Case of Legionnaires' disease suspected at UW Medical Center

SEATTLE (AP) — A case of Legionnaires' disease has been suspected at the University of Washington Medical Center.KOMO-TV reported Wednesday that this is the third time in as many years that the disease has been suspected at the facility.Officials said the patient "has been diagnosed with a...

OPINION

Racism After Graduation May Just Be What's on the Menu

Dr. Julianne Malveaux says that for our young millennials, racism is inevitable ...

Prime Minister Netanyahu Shows Limits of Israel’s Democracy

Bill Fletcher, Jr. on racial politics in Israel and Prime Minister Benjamin Netanyahu’s uneven treatment of African immigrants ...

Golfing While Black Is Not a Crime

Grandview Golf Club asks five Black women to leave for golfing too slow ...

Discovering the Best of Black America in 2018

Dr. Benjamin F. Chavis discusses the DTU Journalism Fellowship & Scholarship Program ...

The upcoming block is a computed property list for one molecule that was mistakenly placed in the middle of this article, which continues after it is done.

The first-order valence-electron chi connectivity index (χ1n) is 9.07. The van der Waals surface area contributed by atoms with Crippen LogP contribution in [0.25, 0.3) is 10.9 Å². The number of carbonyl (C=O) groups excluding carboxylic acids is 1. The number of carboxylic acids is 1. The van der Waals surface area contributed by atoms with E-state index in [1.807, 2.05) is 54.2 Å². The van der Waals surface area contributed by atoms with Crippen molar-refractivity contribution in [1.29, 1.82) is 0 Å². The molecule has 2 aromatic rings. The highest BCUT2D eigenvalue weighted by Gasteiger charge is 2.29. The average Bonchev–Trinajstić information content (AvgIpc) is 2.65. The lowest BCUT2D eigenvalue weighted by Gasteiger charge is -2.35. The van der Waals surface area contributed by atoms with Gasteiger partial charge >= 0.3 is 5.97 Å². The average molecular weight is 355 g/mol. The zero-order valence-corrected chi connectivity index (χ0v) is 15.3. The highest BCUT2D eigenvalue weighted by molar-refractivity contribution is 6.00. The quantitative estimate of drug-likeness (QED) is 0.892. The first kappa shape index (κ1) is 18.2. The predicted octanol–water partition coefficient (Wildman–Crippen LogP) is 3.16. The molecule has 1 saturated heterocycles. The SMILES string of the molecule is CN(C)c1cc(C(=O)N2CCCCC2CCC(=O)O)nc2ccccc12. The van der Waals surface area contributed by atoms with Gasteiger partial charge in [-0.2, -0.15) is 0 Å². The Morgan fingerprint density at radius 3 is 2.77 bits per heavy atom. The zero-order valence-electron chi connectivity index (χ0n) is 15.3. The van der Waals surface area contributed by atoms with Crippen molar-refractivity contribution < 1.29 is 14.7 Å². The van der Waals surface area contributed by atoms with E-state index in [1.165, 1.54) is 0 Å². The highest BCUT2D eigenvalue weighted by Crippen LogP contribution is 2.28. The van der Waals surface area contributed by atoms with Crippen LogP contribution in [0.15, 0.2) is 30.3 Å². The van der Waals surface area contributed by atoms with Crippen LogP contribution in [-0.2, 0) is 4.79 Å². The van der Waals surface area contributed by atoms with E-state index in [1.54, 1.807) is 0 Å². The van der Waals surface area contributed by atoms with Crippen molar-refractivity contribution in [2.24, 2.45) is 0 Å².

AFRICAN AMERICANS IN THE NEWS

Bucks' Brown decries 'police intimidation' during arrest

MILWAUKEE (AP) — The Milwaukee police chief has apologized to Sterling Brown and says officers have been disciplined for acting "inappropriately" after the Bucks player was zapped with a stun gun during his arrest for a parking violation in January.Brown, who is African-American, said in a...

George Zimmerman tells court he's [scripts/homepage/home.php].5 million in debt

SANFORD, Fla. (AP) — The ex-neighborhood watch volunteer who killed a black teen in Florida in 2012 says he's [scripts/homepage/home.php].5 million in debt and has no income.George Zimmerman filed paperwork detailing his financial state as he fights a misdemeanor stalking charge.The Orlando Sentinel reports a public...